As of Monday, March 29th, anyone over the age of 16 is eligible to get the COVID-19 vaccine in Texas, which means appointments get booked up real quick as people scramble to get this all over with. Luckily, Texas gets new doses of the vaccine pretty regularly, and new appointments open up every Monday and Thursday, so it’s not as hard as you might think to score an appointment. There are plenty of ways to get the Coronavirus vaccine near Austin without having to drive several hours out of town to less populated counties. Consider this your COVID-19 vaccine guide in the midst of all this confusion.
Types of Coronavirus Vaccines
You’ve got three coronavirus vaccine options and you aren’t given a choice of which one, which at least takes the pressure off: Pfizer-BioNTech, Moderna, and Johnson & Johnson. The CDC does not recommend one of these vaccines over the other, so don’t wait for a specific brand if you have an opportunity to make an appointment.
If you’re given the Pfizer or Moderna COVID-19 vaccine near Austin, you’ll have two appointments. Johnson & Johnson only requires a single dose. You must schedule your Pfizer vaccine doses 21 days apart, and your Moderna doses 28 days apart. The CDC has a list of coronavirus vaccine ingredients per manufacturer that you should check if you have any sensitivities.
Where to Get Vaccinated for COVID-19 Near Austin
Austin definitely booked up quick when the coronavirus vaccine opened up to all adults over age 16, but that doesn’t mean it’s impossible to get an appointment close to home. The first step you should take is to pre-register for the COVID-19 vaccine through the Austin Public Health portal. When appointments open up for scheduling on Monday and Thursday evenings, you will be added to a queue with an estimated wait time until you reach the front and can schedule your COVID-19 vaccine appointment.
The Texas Department of State Health Services put out this handy list of locations in each Texas county that currently has a COVID-19 vaccine allocation. Though many of these locations are booked up in terms of appointments right now, checking them daily might get you a lucky spot from a cancellation or new doses.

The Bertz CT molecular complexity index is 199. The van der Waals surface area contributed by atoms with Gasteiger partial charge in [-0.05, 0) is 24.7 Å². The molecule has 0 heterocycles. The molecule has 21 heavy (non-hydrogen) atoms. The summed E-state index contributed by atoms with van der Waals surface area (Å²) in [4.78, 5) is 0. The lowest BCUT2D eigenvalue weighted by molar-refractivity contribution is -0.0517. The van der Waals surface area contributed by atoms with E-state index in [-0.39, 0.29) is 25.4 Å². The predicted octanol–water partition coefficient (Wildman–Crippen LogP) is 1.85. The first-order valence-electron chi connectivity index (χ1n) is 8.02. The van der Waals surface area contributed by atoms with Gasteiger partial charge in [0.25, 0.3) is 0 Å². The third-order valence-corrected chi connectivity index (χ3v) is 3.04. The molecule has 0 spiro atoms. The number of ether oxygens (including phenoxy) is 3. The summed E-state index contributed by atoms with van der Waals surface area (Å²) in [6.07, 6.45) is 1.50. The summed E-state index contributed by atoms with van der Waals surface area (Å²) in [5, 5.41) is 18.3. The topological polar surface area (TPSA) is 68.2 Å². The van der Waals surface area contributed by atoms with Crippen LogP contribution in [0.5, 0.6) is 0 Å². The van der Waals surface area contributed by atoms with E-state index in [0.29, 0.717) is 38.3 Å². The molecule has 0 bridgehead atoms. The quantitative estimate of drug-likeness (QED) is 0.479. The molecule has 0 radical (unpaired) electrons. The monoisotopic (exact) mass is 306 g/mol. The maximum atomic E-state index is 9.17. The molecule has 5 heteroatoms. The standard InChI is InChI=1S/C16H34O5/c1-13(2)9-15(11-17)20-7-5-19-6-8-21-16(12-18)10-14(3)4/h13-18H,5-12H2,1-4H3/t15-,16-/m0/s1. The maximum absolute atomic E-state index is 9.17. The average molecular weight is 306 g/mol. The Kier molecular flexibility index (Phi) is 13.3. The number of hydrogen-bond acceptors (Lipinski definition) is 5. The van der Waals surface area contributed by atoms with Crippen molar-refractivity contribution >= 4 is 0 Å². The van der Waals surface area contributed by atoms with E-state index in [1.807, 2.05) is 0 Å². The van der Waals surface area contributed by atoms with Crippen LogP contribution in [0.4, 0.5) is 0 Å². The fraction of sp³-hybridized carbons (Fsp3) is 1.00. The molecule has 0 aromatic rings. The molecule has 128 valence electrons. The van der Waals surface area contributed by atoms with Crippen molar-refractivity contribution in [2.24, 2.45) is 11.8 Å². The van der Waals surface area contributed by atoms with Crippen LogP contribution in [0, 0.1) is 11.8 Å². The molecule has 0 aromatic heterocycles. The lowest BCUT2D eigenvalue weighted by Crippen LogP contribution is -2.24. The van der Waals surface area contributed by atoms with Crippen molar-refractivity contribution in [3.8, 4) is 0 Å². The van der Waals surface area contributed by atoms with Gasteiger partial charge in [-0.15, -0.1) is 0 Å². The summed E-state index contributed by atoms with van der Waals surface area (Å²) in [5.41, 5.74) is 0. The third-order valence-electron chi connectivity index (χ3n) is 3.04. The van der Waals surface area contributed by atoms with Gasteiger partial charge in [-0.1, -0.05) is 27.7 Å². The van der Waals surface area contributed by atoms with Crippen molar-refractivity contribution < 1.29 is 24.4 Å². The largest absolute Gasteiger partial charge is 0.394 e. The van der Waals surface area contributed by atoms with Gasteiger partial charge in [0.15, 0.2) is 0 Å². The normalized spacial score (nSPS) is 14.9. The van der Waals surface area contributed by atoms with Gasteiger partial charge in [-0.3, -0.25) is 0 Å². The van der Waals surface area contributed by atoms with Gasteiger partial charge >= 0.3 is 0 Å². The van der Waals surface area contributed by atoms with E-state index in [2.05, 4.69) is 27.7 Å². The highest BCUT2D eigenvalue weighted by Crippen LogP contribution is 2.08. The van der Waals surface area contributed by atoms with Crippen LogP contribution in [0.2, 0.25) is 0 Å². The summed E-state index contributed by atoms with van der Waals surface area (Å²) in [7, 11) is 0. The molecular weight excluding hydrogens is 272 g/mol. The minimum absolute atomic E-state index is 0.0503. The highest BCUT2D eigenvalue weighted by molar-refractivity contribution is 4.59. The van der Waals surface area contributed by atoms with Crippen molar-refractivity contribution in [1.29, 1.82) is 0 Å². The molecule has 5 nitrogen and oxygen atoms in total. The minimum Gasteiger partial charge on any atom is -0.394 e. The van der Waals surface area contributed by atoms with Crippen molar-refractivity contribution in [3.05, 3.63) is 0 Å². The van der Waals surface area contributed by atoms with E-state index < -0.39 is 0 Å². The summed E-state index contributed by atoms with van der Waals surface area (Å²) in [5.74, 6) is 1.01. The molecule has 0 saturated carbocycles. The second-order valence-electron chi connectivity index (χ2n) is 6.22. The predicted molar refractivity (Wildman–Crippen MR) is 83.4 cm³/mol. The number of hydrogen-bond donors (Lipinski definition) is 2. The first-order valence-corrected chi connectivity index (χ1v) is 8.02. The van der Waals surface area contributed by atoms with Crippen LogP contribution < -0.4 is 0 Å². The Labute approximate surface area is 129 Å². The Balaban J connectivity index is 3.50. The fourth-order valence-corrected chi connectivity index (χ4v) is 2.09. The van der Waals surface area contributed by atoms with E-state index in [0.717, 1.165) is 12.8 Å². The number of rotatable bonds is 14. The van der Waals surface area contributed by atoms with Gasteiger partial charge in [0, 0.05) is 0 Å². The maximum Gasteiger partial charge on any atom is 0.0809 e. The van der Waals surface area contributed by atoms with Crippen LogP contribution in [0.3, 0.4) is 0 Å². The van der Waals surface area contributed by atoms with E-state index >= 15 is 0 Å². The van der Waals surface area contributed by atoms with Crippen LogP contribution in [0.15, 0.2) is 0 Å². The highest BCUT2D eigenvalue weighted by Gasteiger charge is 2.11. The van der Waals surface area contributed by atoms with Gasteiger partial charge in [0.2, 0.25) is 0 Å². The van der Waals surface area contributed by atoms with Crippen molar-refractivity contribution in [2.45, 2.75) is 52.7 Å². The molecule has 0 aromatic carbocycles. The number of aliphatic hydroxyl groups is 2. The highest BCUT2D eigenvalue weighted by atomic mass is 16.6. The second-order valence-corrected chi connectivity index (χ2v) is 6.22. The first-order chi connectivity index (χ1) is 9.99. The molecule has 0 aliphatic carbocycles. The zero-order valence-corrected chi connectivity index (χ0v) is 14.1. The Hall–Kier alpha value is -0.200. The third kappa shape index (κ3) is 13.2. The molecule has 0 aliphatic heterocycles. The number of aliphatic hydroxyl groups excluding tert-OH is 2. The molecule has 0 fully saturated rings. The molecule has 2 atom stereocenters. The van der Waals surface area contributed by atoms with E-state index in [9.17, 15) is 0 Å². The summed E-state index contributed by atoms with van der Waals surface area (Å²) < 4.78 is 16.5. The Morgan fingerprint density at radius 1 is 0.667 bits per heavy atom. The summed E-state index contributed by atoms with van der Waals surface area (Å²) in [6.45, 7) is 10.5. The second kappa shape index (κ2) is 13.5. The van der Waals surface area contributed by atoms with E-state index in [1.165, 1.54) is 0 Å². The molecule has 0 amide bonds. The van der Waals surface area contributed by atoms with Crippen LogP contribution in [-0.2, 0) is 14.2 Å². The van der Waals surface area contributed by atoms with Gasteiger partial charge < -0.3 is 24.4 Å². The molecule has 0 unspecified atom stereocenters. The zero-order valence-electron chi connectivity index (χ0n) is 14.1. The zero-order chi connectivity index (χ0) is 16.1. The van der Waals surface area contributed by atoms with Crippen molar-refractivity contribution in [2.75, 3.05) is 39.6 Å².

Scheduling through the University of Texas at Austin is also a surefire way to get an appointment for a coronavirus vaccine; you’ll just have to wait a few days after you fill out the vaccination request form for a link to schedule.
And there’s a handy Vaccine Finder that helps you find where doses from each of the three manufacturers are allocated all over the country. HEB, CVS, Walgreens, pharmacies, primary care facilities, medical clinics, universities, and several more locations have been given doses of the vaccine in Austin.
Your COVID-19 Vaccine Appointment
When that day to get vaccinated near Austin rolls around, make sure you’re feeling like your absolute best. Unfortunately, they don’t want you coming in to get the coronavirus vaccine if you’re feeling sick or have COVID-19 symptoms, so stay home and cancel the appointment if you’re unwell. You can always reschedule. You should also make sure you’ve been COVID-19 free for at least 60 days before getting the vaccine.
Once you’re there, you’ll get a quick shot in the arm with the vaccine. Common side effects are redness and swelling and mild soreness around that area. Simply place a cold compress against your arm where you got the shot and make sure to exercise to get your blood flowing. Some people have reported feeling nauseous, tired, achey, or generally unwell for a few hours up to a day after receiving the COVID-19 vaccine, but it should subside after that. If any sickness persists after a few days, call your doctor.
Now that you’re fully vaccinated for COVID-19, you can at least stop holding your breath and start doing some normal things in Austin again. The CDC recently released a list of activities you can safely resume now that you’re guarded against the virus, like domestic travel and visiting with friends indoors without masks on.
Remember that we don’t yet know how long the vaccine is effective against COVID-19, so you should still wear a mask when you go out and around high-risk individuals.